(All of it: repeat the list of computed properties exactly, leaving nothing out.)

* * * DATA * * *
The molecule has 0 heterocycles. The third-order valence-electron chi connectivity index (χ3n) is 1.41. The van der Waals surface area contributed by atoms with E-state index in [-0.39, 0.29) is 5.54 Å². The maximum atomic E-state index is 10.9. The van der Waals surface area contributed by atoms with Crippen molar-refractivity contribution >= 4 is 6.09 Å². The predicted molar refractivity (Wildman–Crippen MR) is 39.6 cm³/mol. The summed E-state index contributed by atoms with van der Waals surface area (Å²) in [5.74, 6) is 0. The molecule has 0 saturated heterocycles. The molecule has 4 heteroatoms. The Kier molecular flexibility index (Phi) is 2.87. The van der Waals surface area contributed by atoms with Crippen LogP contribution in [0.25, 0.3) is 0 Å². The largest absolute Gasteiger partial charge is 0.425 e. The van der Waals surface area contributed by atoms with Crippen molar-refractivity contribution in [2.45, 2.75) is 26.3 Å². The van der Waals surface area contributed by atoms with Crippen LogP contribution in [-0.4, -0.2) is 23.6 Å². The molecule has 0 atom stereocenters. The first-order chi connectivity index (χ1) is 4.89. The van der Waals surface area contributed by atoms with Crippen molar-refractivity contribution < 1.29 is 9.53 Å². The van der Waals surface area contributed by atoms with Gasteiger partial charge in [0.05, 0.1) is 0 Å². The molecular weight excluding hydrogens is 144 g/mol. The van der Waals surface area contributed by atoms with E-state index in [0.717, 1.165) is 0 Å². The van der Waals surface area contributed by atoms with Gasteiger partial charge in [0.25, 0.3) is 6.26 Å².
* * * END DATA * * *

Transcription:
The molecule has 0 heterocycles. The third-order valence-electron chi connectivity index (χ3n) is 1.41. The van der Waals surface area contributed by atoms with E-state index in [-0.39, 0.29) is 5.54 Å². The maximum atomic E-state index is 10.9. The van der Waals surface area contributed by atoms with Crippen molar-refractivity contribution >= 4 is 6.09 Å². The predicted molar refractivity (Wildman–Crippen MR) is 39.6 cm³/mol. The summed E-state index contributed by atoms with van der Waals surface area (Å²) in [5.74, 6) is 0. The molecule has 0 saturated heterocycles. The molecule has 4 heteroatoms. The Kier molecular flexibility index (Phi) is 2.87. The van der Waals surface area contributed by atoms with Crippen LogP contribution in [0.25, 0.3) is 0 Å². The largest absolute Gasteiger partial charge is 0.425 e. The van der Waals surface area contributed by atoms with Crippen molar-refractivity contribution in [2.45, 2.75) is 26.3 Å². The van der Waals surface area contributed by atoms with Crippen LogP contribution in [-0.4, -0.2) is 23.6 Å². The molecule has 0 atom stereocenters. The first-order chi connectivity index (χ1) is 4.89. The van der Waals surface area contributed by atoms with Crippen molar-refractivity contribution < 1.29 is 9.53 Å². The van der Waals surface area contributed by atoms with Gasteiger partial charge in [0.05, 0.1) is 0 Å². The molecular weight excluding hydrogens is 144 g/mol. The van der Waals surface area contributed by atoms with E-state index in [0.717, 1.165) is 0 Å². The van der Waals surface area contributed by atoms with Gasteiger partial charge in [0.25, 0.3) is 6.26 Å².